B.S. (Bachelor of Science)
School of Family, Consumer and Nutrition Sciences
Everyone experiences loneliness, but high levels of loneliness are related to depression, low self-esteem, psychosomatic illnesses, and even suicide. The purpose of this paper is two-fold: 1) to find out of gender, year in school, marital status, grade point average, owning a car, awareness and use of support services, religious beliefs, living arrangement, and race are significant factors in the level of loneliness, 2) to educate the public about loneliness and implement programs to help college students. The scope of this study is limited to only American students. International students were taken into account in the original research but due to low participation this group was left out of the analysis. The research method used in this study was survey, the Revised UCLA Loneliness Scale. Major findings include no significant difference in the levels of loneliness between females and males, and freshmen, sophomores, and juniors as compared to seniors and graduate students. Students who own a car are less likely to be lonely. Students who are married or have a romantic partner are less lonely than students who are divorced, separated, or single without a romantic partner, and Caucasian students reported a lower loneliness score than students with ethnic backgrounds.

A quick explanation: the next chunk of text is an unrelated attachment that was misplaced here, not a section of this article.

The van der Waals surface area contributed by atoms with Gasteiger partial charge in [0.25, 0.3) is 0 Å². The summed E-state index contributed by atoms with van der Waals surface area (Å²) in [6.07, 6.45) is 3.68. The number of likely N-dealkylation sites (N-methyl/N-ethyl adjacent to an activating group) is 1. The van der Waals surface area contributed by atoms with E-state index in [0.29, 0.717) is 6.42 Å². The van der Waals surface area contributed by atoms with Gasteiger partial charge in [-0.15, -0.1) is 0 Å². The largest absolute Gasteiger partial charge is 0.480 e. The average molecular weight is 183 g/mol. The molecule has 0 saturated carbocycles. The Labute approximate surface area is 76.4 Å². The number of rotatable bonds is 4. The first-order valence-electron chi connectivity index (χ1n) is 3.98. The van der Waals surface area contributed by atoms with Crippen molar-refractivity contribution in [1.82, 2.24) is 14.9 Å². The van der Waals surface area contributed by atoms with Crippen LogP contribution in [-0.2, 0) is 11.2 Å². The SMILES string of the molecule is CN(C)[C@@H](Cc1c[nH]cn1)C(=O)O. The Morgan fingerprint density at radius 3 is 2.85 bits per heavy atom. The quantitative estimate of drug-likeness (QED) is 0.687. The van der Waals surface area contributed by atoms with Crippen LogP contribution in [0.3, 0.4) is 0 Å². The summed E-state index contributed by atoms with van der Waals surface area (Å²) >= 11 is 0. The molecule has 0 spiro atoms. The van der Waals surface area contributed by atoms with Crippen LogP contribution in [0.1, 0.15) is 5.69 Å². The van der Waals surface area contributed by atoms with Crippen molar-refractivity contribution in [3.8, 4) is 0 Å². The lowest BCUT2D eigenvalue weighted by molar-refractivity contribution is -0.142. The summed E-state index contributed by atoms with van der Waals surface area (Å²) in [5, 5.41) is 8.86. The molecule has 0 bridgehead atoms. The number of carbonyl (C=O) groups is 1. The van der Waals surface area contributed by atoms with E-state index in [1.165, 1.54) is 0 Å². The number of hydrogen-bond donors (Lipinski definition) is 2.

Maliwanag, Rowena P., "Loneliness among college students" (2002). Honors Capstones. 747.
Northern Illinois University
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